Gai Waterhouse congratulates jockey Tommy Berry. Photo: Janie Barrett
SYDNEY jockey Tommy Berry yesterday gave the credit for his Epsom Handicap win on Fat Al to the four-year-old's trainer Gai Waterhouse, who claimed her seventh success in the group 1 feature.
Berry, 21, said that since joining the Waterhouse stable his career had blossomed, saying that not only was she a great trainer but she had also inspired him.
''She's a marvel. She's a champion. What she's done for my career is simply amazing,'' he said. ''I've been with her 18 months and I've learnt so much and my career has got better and better.
''When I rode Fat Al around to the barriers he felt so fresh and so fit. It was just a typical Waterhouse horse ready for a major race.''
Fat Al, the $4.60 favourite, bounded straight to the lead in the 1600-metre event and, despite a late challenge from the heavily supported Peter Snowden-trained Ambidexter ($5.50), managed to hold on and win by a head. Rolling Pin, a $41 chance ridden by apprentice Chad Schofield, was third, 1½ lengths away.
Waterhouse, who has been training for 20 years, equalled the record of seven Epsom wins of her father, Tommy Smith.
And the win gave her daughter Kate, who part owns Fat Al, her biggest success.
Waterhouse said that Fat Al would come to Melbourne but it was likely to be for the group 1 Emirates Stakes (1600 metres) on the final day of the VRC's four-day Melbourne Cup carnival.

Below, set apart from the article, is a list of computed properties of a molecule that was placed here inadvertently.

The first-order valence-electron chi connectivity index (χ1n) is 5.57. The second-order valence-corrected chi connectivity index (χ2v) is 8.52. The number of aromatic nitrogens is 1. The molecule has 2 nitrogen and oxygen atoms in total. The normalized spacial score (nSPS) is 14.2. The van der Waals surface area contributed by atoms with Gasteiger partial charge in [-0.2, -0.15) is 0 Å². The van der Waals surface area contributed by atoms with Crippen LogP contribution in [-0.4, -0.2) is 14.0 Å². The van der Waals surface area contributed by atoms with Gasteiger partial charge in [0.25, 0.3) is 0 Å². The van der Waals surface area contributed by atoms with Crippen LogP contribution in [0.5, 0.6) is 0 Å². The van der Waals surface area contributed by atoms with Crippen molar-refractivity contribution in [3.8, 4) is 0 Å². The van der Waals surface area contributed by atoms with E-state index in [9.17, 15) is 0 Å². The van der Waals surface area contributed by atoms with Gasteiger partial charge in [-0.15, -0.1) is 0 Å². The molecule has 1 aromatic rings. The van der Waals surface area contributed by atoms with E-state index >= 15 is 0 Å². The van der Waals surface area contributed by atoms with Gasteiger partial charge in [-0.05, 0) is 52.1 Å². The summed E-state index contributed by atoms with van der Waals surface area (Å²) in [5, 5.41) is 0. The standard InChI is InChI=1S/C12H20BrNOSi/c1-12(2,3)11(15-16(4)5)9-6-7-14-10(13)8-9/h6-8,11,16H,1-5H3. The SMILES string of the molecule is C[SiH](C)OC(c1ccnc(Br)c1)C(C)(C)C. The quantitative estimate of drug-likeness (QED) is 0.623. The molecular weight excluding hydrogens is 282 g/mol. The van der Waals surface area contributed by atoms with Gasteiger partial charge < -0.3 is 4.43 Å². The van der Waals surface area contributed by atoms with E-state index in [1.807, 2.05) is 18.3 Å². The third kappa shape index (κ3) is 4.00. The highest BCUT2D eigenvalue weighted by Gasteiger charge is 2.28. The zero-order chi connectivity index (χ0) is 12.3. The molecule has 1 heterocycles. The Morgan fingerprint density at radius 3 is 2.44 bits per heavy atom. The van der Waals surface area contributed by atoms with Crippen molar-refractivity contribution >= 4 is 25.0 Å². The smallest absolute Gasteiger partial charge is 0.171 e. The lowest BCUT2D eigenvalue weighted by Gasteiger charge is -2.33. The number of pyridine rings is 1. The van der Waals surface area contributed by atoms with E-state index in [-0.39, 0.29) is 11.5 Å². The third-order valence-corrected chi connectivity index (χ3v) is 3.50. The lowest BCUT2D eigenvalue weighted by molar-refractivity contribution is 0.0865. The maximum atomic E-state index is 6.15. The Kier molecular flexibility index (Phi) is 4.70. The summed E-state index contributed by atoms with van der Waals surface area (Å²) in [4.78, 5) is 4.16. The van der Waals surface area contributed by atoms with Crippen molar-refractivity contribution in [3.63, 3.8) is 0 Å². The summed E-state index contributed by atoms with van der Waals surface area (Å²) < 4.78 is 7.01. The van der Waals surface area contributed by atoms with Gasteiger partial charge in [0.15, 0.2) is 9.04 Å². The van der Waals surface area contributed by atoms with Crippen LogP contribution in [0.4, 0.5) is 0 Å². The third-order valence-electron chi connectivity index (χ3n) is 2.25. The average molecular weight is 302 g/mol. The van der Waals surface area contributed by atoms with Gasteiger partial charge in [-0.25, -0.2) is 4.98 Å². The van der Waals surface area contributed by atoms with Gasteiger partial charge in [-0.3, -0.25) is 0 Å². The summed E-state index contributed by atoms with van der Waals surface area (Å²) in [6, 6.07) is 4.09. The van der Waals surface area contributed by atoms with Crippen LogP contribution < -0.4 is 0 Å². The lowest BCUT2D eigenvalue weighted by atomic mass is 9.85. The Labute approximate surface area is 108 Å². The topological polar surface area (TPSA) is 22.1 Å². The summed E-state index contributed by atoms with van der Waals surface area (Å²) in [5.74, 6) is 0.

''Let's let the dust settle though, let's go home and just plan what we'll do, but it will be a later arrival than earlier in Melbourne,'' she said.
''He's done a fabulous job today. Tommy let him run out there in front and Fat Al just went whoosh. I'm so pleased for Tommy, he rode him perfectly. Just how we wanted.
''This was not a change of instructions today because last week at Rosehill he was up against a blinding wind that was making it so hard for those horses exposed to it.
''So we just tucked him in behind that day, but today Tommy rated him perfectly.
''He had him in a perfect rhythm and that's what you need when you let horses stride out in front.''
Waterhouse, who has enjoyed a stunning run of late, could have up to 15 horses in Melbourne over the next six weeks, with possibly three Cox Plate competitors.
Fat Al went out with a two-length break in the middle stages yesterday but on the home turn looked like being overrun, but he fought off the challenges of Ambidexter and Rolling Pin.
Trainer Gwenda Markwell said she was impressed with Rolling Pin's third and would go ahead with plans to start the gelding in Melbourne, but would bring the five-year-old back in distance.
The disappointments of the Epsom were trainer Chris Waller's trio of runners who finished well back. Shoot Out ($6) finished seventh, Rangirangdoo ($12) 12th and Said Com ($17) 11th. All were beaten soon after straightening and never threatened.
Victorian Yosei, a $21 chance ridden by Glyn Schofield, ruined her chances when she stood flat-footed in the barriers, missing the start by several lengths.
Kontiki Park, ridden by Berry's brother Nathan, also bungled the start and finished last.
Snowden said he was undecided whether to send Ambidexter to Melbourne for the carnival.